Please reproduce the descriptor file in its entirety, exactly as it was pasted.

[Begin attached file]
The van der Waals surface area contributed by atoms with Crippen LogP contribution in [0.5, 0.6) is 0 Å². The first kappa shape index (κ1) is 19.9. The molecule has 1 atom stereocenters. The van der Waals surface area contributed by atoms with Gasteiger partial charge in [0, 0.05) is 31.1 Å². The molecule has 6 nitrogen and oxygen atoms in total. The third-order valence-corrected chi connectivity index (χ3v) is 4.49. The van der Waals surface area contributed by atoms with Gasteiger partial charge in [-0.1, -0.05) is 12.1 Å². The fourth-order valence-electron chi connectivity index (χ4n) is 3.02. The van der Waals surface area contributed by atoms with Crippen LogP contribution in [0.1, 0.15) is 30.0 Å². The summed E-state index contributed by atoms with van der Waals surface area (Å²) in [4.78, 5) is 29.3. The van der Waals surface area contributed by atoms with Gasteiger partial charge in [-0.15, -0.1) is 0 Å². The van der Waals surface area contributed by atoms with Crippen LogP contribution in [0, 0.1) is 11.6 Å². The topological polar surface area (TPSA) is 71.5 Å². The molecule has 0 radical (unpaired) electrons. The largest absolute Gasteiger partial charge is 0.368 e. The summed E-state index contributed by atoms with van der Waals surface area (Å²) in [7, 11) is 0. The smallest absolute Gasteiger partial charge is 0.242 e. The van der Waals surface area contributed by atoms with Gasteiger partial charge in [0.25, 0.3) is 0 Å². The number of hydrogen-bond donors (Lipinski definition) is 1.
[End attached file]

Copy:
The van der Waals surface area contributed by atoms with Crippen LogP contribution in [0.5, 0.6) is 0 Å². The first kappa shape index (κ1) is 19.9. The molecule has 1 atom stereocenters. The van der Waals surface area contributed by atoms with Gasteiger partial charge in [0, 0.05) is 31.1 Å². The molecule has 6 nitrogen and oxygen atoms in total. The third-order valence-corrected chi connectivity index (χ3v) is 4.49. The van der Waals surface area contributed by atoms with Gasteiger partial charge in [-0.1, -0.05) is 12.1 Å². The fourth-order valence-electron chi connectivity index (χ4n) is 3.02. The van der Waals surface area contributed by atoms with Crippen LogP contribution in [0.1, 0.15) is 30.0 Å². The summed E-state index contributed by atoms with van der Waals surface area (Å²) in [4.78, 5) is 29.3. The van der Waals surface area contributed by atoms with Gasteiger partial charge in [-0.15, -0.1) is 0 Å². The van der Waals surface area contributed by atoms with Crippen LogP contribution in [0, 0.1) is 11.6 Å². The topological polar surface area (TPSA) is 71.5 Å². The molecule has 0 radical (unpaired) electrons. The largest absolute Gasteiger partial charge is 0.368 e. The summed E-state index contributed by atoms with van der Waals surface area (Å²) in [7, 11) is 0. The smallest absolute Gasteiger partial charge is 0.242 e. The van der Waals surface area contributed by atoms with Gasteiger partial charge in [0.25, 0.3) is 0 Å². The number of hydrogen-bond donors (Lipinski definition) is 1.